The science of heat and energy on your grill and smoker

By Meathead,


Meathead is the barbecue whisperer who founded, by far the world’s most popular outdoor cooking website. He is also the author of “Meathead, The Science of Great Barbecue and Grilling”, a New York Times Best Seller that was also named one of the “100 Best Cookbooks of All Time” by Southern Living magazine. This article was excerpted and modified from his book by Meathead just for us.

You may have thought you left physics and chemistry behind when you left school, but every time you crank up your Lang, oven, stove, or microwave, you start a physics and chemistry experiment. Here are some foundational science concepts every outdoor cook needs to know.

Foods are composed mainly of water, protein, fat, and carbohydrates, with trace amounts of minerals and other compounds. Cooking is the process of changing the chemistry of food —usually by transferring energy to the food — so that it becomes safer to eat, more digestible, and to improve its flavor, texture, juiciness, appearance, and nutrition.

Three types of energy

When you cook outdoors, energy is transferred to food in three different ways: conduction, convection, and radiation.

Conduction heat is when your lover’s body is pressed against yours. This is when energy gets transferred to food by direct contact with the heat source. Think of cooking a hot dog in a

frying pan. Heat from the burner is transferred to the pan. The molecules in the pan vibrate and pass the heat on to the wiener where it makes contact with the pan. As the surface of the meat gets hotter, the heat transfers to the center through the moisture and fats in the meat.

That’s also conduction. On a grill, the grill grates transfer energy by conduction.

Convection heat is when your lover blows in your ear. This is when energy is carried to food

by air, water, or oil. If you boil a hot dog, you are cooking with convection heat. If you cook the

hot dog in your kitchen oven, where it is surrounded by hot air, that’s also convection cooking. A convection oven comes equipped with a fan to speed up the natural airflow, increasing the heat transfer and cooking many foods 25 to 30 percent faster than it would cook without the fan. If you put your hot dog on one side of your grill but only heat up the other side of the grill, that, too, is convection cooking, as the natural airflow inside the grill conveys heat to the wiener.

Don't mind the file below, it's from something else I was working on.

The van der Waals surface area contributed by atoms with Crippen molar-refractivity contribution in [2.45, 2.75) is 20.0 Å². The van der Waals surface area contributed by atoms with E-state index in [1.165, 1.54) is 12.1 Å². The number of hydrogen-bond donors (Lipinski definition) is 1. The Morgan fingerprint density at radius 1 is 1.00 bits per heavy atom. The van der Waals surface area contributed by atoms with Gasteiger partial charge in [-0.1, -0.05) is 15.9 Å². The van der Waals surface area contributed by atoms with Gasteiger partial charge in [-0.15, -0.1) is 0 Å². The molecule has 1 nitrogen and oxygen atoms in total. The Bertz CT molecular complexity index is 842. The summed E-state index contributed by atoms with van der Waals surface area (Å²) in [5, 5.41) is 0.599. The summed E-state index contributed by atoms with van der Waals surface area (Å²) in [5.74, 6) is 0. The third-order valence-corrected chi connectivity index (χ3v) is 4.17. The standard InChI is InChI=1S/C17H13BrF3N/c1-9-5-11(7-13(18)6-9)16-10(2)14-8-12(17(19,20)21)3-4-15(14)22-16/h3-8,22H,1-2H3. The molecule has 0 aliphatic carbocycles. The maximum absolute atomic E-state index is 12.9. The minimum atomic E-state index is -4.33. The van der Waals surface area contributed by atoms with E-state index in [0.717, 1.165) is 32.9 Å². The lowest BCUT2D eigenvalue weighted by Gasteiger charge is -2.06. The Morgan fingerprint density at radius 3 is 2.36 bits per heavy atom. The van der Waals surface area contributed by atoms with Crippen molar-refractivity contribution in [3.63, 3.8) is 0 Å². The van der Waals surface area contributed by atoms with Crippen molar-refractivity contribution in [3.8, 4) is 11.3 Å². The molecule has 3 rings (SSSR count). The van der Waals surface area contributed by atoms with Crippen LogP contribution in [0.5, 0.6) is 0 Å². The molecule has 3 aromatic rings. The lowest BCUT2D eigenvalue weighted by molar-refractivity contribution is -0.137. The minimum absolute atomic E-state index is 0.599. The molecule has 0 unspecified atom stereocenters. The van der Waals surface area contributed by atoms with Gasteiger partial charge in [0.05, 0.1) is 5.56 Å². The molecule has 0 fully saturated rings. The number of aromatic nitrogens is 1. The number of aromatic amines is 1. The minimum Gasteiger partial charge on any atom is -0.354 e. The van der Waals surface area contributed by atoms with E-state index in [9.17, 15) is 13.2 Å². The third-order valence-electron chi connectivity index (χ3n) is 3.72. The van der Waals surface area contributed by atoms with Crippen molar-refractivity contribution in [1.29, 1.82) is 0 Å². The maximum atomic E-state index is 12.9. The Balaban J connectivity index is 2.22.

Radiant heat is when you feel the heat of your lover’s body under the covers without touching. Radiant heat is the heat on your skin from the sun or from a space heater. Put a hot dog on a stick and hold it to the side of a campfire, and you are cooking with direct infrared radiation (IR).

The difference between heat and energy

We often talk about the heat produced by a grill and brag “my Big Green Avocado can get up to 600°F.” Well that’s convection air temp. But when it comes to searing a steak it just doesn’t matter. Searing is the process of browning the surface and creating rich flavorful molecules with a process called the Maillard reaction. Searing is for flavor (it doesn’t seal in juices and if you don’t believe click here and read this).

Why doesn’t air temp matter when it comes to searing? Because searing needs lots of energy, and air just doesn’t hold and deliver that much.

Do this experiment: Turn your oven on to 225°F. When it is up to temp, open the door and put your arm in. You can actually do this and hold it in there for a bit. Now touch the metal side. When you get back from the hospital you will understand that 225°F metal delivers much more energy than 225°F air.

Let’s make believe we have two charcoal grills side by side. On one grill, the charcoal is pushed all to the right side. The air temperature on the left side is 325°F, as the convection flow of air from the right side circulates over the left side. Let’s put a big turkey on the left side. In a couple of hours it will cook perfectly and absorb a lovely smoky flavor.

On the second grill, we have charcoal spread evenly across the bottom and the air temperature on both sides is also 325°F. Let’s put a turkey on this grill, too. By the time the turkey is cooked to the proper internal temperature, it will be blacker than a mourning hat on the outside. Why?

The air temperature of both ovens (remember, a grill is really just another kind of oven) was 325°F, but the IR radiant heat from below on the second grill, burned the bird. IR delivers more energy more quickly than convection air (but not as fast as conduction).


Infrared waves are a part of the continuum of energy waves that surround us at all times, just up the road from visible light and down the road from radio waves.

Infrared waves excel at creating the dark brown surfaces we crave on food. In the past few years, gas grill manufacturers have added special burners that emit concentrated infrared. They are sometimes called infrared burners, IR burners, sear burners, or sizzle zones, and they are better at getting a good dark sear on steaks and crisping poultry skin. But as with the turkey, sometimes you don’t want IR.

The distance from a radiant energy source is another important factor. Energy dissipates and spreads out as it moves away from the source. In an $800 Big Green Avocado, the charcoal may be 18 inches from the cooking surface, while on a $100 hibachi, the charcoal is only 2 inches. A steak on the expensive kamado’s cooking surface will not brown as well as one on a hibachi because the coals emitting IR heat are farther away.

So, as you can see, air temp is crucial when smoking, but it can be misleading when it comes to searing.


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